Such is the love for grapes, a “special day” named after this fruit was celebrated in the first week of August and officials and villagers gathered at the grape orchards of the village to highlight the importance of this crop. “Every house has a grape courtyard. Some have small and others big. Some plots are spread on a few hectares of land,” Habibullah said adding that the climate of their village is feasible for grape cultivation.

“Even dozens of families earn their livelihood by selling the grapes and every year the expansion of grape orchards is happening which is an encouraging sign for the entire village.

A water channel passing through the village perhaps is a blessing for the growers as their grape orchards always get water whenever required. The irrigation canal was constructed more than a decade ago and now farmers are getting its benefits.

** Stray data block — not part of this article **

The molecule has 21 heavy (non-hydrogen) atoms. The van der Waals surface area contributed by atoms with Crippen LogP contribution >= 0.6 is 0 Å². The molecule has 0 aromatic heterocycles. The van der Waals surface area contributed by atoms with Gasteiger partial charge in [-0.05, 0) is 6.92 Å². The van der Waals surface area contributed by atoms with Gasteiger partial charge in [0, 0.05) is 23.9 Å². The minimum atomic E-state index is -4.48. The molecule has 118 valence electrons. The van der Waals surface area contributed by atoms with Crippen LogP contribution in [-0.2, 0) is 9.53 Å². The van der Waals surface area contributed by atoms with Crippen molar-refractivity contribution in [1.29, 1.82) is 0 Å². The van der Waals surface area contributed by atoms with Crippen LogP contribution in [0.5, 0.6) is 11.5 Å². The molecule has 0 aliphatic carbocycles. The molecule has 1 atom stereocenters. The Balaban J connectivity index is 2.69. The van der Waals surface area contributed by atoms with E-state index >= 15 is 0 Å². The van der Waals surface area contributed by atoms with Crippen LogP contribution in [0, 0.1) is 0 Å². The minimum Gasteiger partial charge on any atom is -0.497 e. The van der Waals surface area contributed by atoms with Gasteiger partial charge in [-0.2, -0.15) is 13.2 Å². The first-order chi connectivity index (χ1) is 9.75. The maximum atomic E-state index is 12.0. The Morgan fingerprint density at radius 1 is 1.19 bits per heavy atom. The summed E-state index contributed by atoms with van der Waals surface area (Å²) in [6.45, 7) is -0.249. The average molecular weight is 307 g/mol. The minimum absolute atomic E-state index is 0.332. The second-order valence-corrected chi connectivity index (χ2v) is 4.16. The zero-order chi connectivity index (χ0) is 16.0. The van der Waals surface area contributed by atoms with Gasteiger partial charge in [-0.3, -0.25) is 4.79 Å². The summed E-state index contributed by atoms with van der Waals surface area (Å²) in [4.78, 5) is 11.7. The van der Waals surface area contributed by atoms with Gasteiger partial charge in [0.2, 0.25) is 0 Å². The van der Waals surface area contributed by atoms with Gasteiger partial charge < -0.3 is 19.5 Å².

“For us the irrigation canal is a gift that has helped in turning around the economy of our village,” said Magray.

In Kashmir as per the official estimates, the grapes are cultivated near 500 to 600 hectares of land and production goes upto 1100 to 1500 Metric tons every year, alone in Repora the production touches from 750 to 900 meteric tons and the fruit is cultivated on 850 to 900 hectares of land. The grapes produced in the village are sold between Rs 200 to Rs 350 per kilogram depending on the quality of the fruit.

Seeing their fruit harvest going up year after year has made the villagers happy and they even encourage their younger generation towards the grape cultivation…